Hamad International Airport

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Hamad International Airport
مطار حمد الدولي
Hamad-International-Airport-Logo.svg
Inside Hamad Airport-1, 07-2014.JPG
IATA: DOHICAO: OTHH[1]
Summary
Airport type Public
Operator Qatar Civil Aviation Authority
Location Doha, Qatar
Hub for Qatar Airways
Elevation AMSL 4 m / 13 ft
Coordinates 25°16′23″N 51°36′29″E / 25.27306°N 51.60806°E / 25.27306; 51.60806Coordinates: 25°16′23″N 51°36′29″E / 25.27306°N 51.60806°E / 25.27306; 51.60806
Website dohahamadairport.com
Map
DOH/OTHH is located in Qatar
DOH/OTHH
DOH/OTHH
Location in Qatar
Runways
Direction Length Surface
m ft
16R/34L 4,250 13,944 Asphalt
16L/34R 4,850 15,912 Asphalt
Source: Bahraim AIM[2]

Hamad International Airport (IATA: DOHICAO: OTHH) (Arabic: مطار حمد الدولي‎) is an international airport in Doha, the capital of Qatar. Formerly known as New Doha International Airport (NDIA), Hamad International Airport was originally slated to replace the old Doha International Airport as Qatar's only international airport in 2009, but after a series of costly delays, the airport finally opened on April 30, 2014 with a ceremonial Qatar Airways flight landing from Doha International Airport. National carrier Qatar Airways, and all other carriers have moved into the airport on May 27, 2014.[3]

History[edit]

Planning took place in 2003 and construction began in 2005. The airport (terminal and runway) has been built 5 kilometres (3.1 mi) east of the older Doha international airport. It is spread over an area of 9,000 acres (3,600 ha), and was set to initially serve airlines that will not utilize lounge access.

Hamad International Airport was designed to deal with the growing volume of traffic at the existing airport. The airport will be able to handle 29 million annual passengers at its opening, three times the capacity of the current airport. Upon completion, it will be able to handle 50 million passengers per year, although some estimates suggest the airport could handle up to 93 million per year, making it the second largest airport in the region after Dubai.[4] It is also expected to handle 320,000 aircraft movements and 2 million tonnes of cargo annually. The check-in and retail areas are expected to be 12 times larger than those at the current airport. The airport will be two-thirds the size of Doha city.[5]

The airport has an oasis theme. Many of the buildings will have a water motif, with wave-styled roofs and desert plants growing in recycled water.[6]

The Steering Committee awarded the contract for the development of the airport to Bechtel. The contract includes the design, construction management and project management of the facilities. The terminal and concourses were designed by the architecture firm HOK. Engineering, Procurement and Construction contract for Phase I and II were undertaken by Turkish TAV Construction and Japanese Taisei Corporation.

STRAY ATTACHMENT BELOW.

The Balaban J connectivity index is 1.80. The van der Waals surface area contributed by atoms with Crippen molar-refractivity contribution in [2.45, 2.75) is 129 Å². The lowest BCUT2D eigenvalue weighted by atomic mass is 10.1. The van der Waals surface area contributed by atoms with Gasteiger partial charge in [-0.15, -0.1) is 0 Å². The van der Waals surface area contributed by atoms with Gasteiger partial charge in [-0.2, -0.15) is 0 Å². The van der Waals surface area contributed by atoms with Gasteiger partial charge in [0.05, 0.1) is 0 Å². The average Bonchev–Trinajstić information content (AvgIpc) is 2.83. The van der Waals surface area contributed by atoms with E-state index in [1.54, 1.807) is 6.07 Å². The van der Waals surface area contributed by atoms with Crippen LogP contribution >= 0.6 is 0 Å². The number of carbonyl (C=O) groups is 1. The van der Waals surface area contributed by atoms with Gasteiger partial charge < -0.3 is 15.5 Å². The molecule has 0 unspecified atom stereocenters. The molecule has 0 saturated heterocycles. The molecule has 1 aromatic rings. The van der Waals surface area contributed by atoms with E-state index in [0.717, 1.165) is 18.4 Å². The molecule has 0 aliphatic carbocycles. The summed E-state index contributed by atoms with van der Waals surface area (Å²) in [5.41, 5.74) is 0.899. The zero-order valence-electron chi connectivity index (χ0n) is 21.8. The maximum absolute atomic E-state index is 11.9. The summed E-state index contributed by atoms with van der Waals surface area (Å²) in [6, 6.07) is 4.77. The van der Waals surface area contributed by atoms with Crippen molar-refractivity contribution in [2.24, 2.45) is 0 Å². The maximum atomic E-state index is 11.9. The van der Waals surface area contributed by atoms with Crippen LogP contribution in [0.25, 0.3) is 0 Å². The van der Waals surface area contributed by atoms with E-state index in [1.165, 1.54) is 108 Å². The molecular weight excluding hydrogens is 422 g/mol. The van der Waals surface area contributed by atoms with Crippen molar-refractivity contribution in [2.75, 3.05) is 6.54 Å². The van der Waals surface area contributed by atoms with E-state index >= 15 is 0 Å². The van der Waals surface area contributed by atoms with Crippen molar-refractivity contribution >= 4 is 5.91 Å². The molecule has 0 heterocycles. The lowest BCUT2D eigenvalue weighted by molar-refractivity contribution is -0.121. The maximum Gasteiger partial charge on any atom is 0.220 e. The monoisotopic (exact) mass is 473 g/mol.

Opening postponement[edit]

Cargo operations began from 1 December 2013, with an inaugural flight by Qatar Airways Cargo arriving from Europe.[7] Hamad International Airport was set to begin passenger operations in January 2014, with a soft opening.[8] The original soft launch on 2 April 2013 was cancelled just a few hours prior, and was postponed indefinitely due to unsatisfactory safety related issues that needed further reviewing taking nine months to address.[9] After a series of delays, the first two phases and a part of the third phase are scheduled to open in 2014.[10] The third and final phase is scheduled for 2015. The airport is built over 36 square kilometres (14 sq mi), half of which is on reclaimed land.[11]

Abdul Aziz Al Noaimi, chairman of the Qatar Civil Aviation Authority as well as a spokesperson from Qatar Airways, the operator of the airport and main customer, have indicated that the airport is named Hamad International Airport when it opens on April 30, 2014.[12]

Opening[edit]

Hamad International Airport welcomed its first flight, a Qatar Airways Airbus A320 carrying 130 high profile guests on board, at 11:30 AM Doha Time. Journalists and senior media officials were at the jetway to greet the passengers and start a small ceremony initiating the soft opening operations of the airport.

Facilities[edit]

Terminal 1[edit]

The ATC tower
Inside Concourse C
  • Concourse A has 10 passenger gates connected to jet bridges and is located west of the check-in area and Main Terminal. Two of the gates are designed to accommodate the Airbus A380.
  • Concourse B has 10 passenger gates connected to jet bridges and is located east of the check-in area. It has opened on April 30, 2014 with 10 airlines transferring operations over from Doha International Airport. Two of the gates are built to accommodate the Airbus A380. There is a small coffee shop located at the end of Concourse B, as well as smoking rooms, family areas, and an express duty-free store. The airport's main duty-free areas are scheduled to be opened before the grand opening on May 27.[13]
  • Concourse C has 13 passenger gates connected to jet bridges, two of them built specifically for the Airbus A380. There are a number of remote gates without a fixed jet bridge link connected to Concourse C. This Concourse has opened on May 27, 2014.

Terminal 2[edit]

  • Qatar Plans of Building a second terminal in Hamad International Airport only if the present passenger growth outnumbers the projected figures. This looks sure, as some of articles say that terminal two is a confirmed project with account to 2022 FIFA World Cup[14]

First and Business Class Lounges[edit]

  • The lounges were opened by Qatar Airways CEO, Akbar Al Baker. The lounges opened on June 20 2014.

Runways[edit]

The airport has two parallel runways, located 2 kilometres (1.2 mi) from each other, which are designed for simultaneous take-offs and landings. The first is 4,850 m × 60 m (15,910 ft × 200 ft) and is considered to be the longest runway in Western Asia, and also one of the longest runways in the world. The second runway is 4,250 m × 60 m (13,940 ft × 200 ft).[2]

Airlines and destinations[edit]

Passenger[edit]

Qatar Airways aircraft

Hamad International Airport began passenger operations on 30 April 2014 with ten airlines flying there initially.[15] Qatar Airways and remaining airlines have started operations to Hamad Airport on 27th May from 09:00AM (Qatar Local Time)

Airlines Destinations Concourse
Air Arabia Sharjah B
Air India Express Kochi, Kozhikode, Mangalore, Mumbai A